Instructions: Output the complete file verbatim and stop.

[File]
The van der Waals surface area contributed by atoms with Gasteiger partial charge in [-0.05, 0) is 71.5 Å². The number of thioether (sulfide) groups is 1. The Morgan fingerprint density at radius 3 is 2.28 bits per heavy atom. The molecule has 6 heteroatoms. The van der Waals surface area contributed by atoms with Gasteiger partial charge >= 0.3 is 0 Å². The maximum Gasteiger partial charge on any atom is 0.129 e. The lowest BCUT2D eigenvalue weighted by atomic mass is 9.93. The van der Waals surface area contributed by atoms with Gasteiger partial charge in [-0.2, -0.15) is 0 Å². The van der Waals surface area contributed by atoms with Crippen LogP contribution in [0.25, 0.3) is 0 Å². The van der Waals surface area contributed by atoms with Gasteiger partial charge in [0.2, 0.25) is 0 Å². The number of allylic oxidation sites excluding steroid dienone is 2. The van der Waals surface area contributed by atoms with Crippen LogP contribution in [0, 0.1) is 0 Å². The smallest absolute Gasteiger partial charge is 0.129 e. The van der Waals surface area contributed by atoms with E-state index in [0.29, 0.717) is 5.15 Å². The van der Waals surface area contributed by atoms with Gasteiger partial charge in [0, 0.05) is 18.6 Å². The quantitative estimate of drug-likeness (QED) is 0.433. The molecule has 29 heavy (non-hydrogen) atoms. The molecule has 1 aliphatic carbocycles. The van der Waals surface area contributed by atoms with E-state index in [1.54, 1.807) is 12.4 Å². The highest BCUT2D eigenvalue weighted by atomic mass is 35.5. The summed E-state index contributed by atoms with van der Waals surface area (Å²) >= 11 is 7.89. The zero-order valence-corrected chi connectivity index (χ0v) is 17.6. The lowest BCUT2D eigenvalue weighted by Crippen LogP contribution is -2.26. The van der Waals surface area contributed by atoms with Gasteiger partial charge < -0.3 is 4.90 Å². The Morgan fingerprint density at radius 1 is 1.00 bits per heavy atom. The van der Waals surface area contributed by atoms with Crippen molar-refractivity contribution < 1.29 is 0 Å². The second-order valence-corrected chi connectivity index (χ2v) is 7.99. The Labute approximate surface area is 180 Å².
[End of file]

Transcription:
The van der Waals surface area contributed by atoms with Gasteiger partial charge in [-0.05, 0) is 71.5 Å². The number of thioether (sulfide) groups is 1. The Morgan fingerprint density at radius 3 is 2.28 bits per heavy atom. The molecule has 6 heteroatoms. The van der Waals surface area contributed by atoms with Gasteiger partial charge >= 0.3 is 0 Å². The maximum Gasteiger partial charge on any atom is 0.129 e. The lowest BCUT2D eigenvalue weighted by atomic mass is 9.93. The van der Waals surface area contributed by atoms with Gasteiger partial charge in [-0.2, -0.15) is 0 Å². The van der Waals surface area contributed by atoms with Crippen LogP contribution in [0.25, 0.3) is 0 Å². The van der Waals surface area contributed by atoms with Gasteiger partial charge in [0.2, 0.25) is 0 Å². The number of allylic oxidation sites excluding steroid dienone is 2. The van der Waals surface area contributed by atoms with Crippen LogP contribution in [0, 0.1) is 0 Å². The smallest absolute Gasteiger partial charge is 0.129 e. The van der Waals surface area contributed by atoms with E-state index in [0.29, 0.717) is 5.15 Å². The van der Waals surface area contributed by atoms with Gasteiger partial charge in [0, 0.05) is 18.6 Å². The quantitative estimate of drug-likeness (QED) is 0.433. The molecule has 29 heavy (non-hydrogen) atoms. The molecule has 1 aliphatic carbocycles. The van der Waals surface area contributed by atoms with E-state index in [1.54, 1.807) is 12.4 Å². The highest BCUT2D eigenvalue weighted by atomic mass is 35.5. The summed E-state index contributed by atoms with van der Waals surface area (Å²) >= 11 is 7.89. The zero-order valence-corrected chi connectivity index (χ0v) is 17.6. The lowest BCUT2D eigenvalue weighted by Crippen LogP contribution is -2.26. The van der Waals surface area contributed by atoms with Gasteiger partial charge < -0.3 is 4.90 Å². The Morgan fingerprint density at radius 1 is 1.00 bits per heavy atom. The van der Waals surface area contributed by atoms with Crippen molar-refractivity contribution < 1.29 is 0 Å². The second-order valence-corrected chi connectivity index (χ2v) is 7.99. The Labute approximate surface area is 180 Å².